The thought experiment in question is not about me. It is about a hypothetical person who knows everything there is to know about what is going on physically when a person has an experience. No human now or in the foreseeable future is going to come anywhere even remotely close to satisfying such a premise. It is arguable that humans in general simply don't have powerful enough brains to come anywhere even remotely close to satisfying such a premise. Which means that any appeal to our human intuitions or imaginings about what would or would not happen in the scenario under discussion is simply irrelevant. We are simply not capable of having intuitions or imaginings about beings who satisfy the premise of the thought experiment that have any bearing on the matter at all.
 
  • #212
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We are simply not capable of having intuitions or imaginings about beings who satisfy the premise of the thought experiment that have any bearing on the matter at all.
You can only speak for yourself there, I have no issue assuming the premise. Given your personal restriction, it makes sense that you don’t understand the validity of the argument.
 
  • #213
PeterDonis
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I have no issue assuming the premise.
We're not talking about assuming the premise. We're talking about whether what humans claim they can or cannot imagine has any bearing at all on an argument that purports to prove a general claim that includes beings which are nothing like humans are now or will be in the foreseeable future.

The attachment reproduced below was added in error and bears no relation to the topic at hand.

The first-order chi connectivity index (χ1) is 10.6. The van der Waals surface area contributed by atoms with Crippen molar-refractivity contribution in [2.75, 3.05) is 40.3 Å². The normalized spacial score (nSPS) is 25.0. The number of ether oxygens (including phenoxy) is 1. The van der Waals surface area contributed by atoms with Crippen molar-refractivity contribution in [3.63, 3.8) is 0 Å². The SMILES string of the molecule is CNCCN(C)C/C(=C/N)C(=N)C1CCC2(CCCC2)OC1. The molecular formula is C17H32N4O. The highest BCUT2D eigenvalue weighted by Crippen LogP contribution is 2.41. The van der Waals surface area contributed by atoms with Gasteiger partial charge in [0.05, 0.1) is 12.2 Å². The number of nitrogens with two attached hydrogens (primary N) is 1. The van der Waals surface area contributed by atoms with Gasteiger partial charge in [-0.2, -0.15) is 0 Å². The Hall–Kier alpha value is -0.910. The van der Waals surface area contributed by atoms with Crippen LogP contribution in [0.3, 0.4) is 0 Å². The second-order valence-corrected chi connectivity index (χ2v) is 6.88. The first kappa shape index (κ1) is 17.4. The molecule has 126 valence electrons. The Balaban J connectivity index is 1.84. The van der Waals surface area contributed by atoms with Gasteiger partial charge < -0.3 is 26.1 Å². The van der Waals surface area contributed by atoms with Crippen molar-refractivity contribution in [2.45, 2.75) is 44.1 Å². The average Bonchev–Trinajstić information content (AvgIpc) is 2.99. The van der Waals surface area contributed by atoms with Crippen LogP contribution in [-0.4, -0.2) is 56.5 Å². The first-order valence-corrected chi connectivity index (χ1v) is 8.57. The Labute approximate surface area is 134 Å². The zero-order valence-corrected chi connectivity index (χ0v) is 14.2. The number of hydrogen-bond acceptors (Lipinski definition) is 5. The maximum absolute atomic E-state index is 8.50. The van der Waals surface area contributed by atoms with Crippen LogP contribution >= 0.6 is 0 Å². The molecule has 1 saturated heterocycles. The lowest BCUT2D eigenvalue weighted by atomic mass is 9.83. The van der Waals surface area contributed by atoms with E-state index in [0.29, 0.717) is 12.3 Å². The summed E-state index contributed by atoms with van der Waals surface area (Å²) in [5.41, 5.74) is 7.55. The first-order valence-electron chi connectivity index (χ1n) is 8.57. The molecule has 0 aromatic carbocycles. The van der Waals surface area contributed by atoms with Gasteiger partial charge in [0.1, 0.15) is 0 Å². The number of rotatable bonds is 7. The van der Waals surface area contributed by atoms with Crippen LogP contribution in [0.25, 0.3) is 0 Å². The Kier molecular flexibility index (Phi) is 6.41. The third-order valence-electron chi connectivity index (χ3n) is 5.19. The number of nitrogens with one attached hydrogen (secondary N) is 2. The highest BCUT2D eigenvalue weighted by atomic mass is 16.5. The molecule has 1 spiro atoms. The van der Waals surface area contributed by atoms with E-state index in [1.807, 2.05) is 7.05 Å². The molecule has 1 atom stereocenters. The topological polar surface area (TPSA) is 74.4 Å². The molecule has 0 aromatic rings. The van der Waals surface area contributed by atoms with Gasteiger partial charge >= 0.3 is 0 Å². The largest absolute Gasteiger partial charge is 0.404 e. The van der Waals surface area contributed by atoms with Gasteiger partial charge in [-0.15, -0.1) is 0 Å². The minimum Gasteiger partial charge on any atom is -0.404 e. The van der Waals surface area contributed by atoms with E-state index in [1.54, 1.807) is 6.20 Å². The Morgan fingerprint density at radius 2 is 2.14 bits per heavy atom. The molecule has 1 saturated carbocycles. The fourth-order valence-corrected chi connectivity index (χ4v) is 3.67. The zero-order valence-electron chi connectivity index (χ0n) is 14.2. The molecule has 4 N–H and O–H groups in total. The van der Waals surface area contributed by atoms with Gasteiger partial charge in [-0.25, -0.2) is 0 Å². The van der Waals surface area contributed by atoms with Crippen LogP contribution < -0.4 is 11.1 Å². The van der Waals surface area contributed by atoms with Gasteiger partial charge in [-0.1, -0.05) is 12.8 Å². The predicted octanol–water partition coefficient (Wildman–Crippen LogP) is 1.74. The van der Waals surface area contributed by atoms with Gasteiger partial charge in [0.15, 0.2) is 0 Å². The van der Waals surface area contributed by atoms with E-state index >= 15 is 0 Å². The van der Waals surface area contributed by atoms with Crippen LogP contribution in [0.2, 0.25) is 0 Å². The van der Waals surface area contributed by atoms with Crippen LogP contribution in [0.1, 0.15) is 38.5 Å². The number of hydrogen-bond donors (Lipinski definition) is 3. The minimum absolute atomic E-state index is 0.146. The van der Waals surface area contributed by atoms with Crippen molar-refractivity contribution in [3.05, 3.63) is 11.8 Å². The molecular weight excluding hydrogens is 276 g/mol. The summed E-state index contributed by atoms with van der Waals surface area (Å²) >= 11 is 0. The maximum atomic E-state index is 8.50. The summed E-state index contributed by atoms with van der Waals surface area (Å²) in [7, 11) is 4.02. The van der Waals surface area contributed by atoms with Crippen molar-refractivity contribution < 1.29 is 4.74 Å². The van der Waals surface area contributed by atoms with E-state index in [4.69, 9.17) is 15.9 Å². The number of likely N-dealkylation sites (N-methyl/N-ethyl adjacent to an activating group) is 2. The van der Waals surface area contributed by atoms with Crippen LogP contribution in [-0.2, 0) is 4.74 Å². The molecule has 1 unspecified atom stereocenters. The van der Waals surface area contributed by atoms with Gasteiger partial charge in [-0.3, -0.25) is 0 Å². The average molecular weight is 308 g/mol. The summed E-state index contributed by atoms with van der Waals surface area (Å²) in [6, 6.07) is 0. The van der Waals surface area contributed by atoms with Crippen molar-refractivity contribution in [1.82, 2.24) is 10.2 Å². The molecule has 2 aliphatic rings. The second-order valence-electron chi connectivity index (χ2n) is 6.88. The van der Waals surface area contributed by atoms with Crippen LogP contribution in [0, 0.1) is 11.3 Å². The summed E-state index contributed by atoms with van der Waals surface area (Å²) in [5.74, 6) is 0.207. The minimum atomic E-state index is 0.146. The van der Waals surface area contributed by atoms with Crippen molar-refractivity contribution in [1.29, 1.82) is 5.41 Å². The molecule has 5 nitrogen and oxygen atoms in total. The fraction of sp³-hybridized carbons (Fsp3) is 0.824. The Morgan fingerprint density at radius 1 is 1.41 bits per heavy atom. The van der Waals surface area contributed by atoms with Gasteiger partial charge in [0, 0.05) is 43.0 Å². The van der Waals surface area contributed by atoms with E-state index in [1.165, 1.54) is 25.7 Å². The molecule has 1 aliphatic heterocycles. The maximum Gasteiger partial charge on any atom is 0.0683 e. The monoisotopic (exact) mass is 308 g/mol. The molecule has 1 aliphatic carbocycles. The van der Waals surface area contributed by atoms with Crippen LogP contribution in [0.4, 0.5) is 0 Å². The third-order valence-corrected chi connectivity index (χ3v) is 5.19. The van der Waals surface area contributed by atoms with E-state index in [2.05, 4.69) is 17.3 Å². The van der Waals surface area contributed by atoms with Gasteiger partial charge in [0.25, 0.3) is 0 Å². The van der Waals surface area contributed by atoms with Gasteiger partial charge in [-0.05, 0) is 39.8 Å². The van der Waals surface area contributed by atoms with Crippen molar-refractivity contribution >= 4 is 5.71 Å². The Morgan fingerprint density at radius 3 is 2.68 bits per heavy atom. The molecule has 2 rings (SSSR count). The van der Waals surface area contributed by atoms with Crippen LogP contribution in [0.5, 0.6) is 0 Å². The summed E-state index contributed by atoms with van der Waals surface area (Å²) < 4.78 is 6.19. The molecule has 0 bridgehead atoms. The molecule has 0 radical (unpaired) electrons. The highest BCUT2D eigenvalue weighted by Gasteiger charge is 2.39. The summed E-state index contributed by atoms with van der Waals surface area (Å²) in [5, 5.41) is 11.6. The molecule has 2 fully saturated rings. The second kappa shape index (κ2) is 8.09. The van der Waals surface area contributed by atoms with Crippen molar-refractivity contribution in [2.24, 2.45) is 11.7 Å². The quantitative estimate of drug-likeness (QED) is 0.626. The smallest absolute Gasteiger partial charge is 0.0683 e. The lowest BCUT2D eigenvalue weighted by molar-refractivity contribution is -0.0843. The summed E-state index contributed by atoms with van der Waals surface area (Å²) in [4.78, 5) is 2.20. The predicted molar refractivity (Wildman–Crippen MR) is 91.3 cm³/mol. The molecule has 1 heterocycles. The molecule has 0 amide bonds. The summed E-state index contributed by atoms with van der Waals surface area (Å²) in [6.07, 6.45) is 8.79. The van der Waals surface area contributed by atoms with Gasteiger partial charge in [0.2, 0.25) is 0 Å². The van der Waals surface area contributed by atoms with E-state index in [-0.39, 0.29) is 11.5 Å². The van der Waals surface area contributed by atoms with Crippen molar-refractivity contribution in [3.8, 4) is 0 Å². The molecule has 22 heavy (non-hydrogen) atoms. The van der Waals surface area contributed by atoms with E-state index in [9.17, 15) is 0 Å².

Given your personal restriction, it makes sense that you don’t understand the validity of the argument.
I don't "understand" that appealing to intuition or imaginings is valid argument, yes. I don't see such a failure to "understand" as a problem.
 
  • #214
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We're not talking about assuming the premise. We're talking about whether what humans claim they can or cannot imagine has any bearing at all on an argument that purports to prove a general claim that includes beings which are nothing like humans are now or will be in the foreseeable future.

I don't "understand" that appealing to intuition or imaginings is valid argument, yes. I don't see such a failure to "understand" as a problem.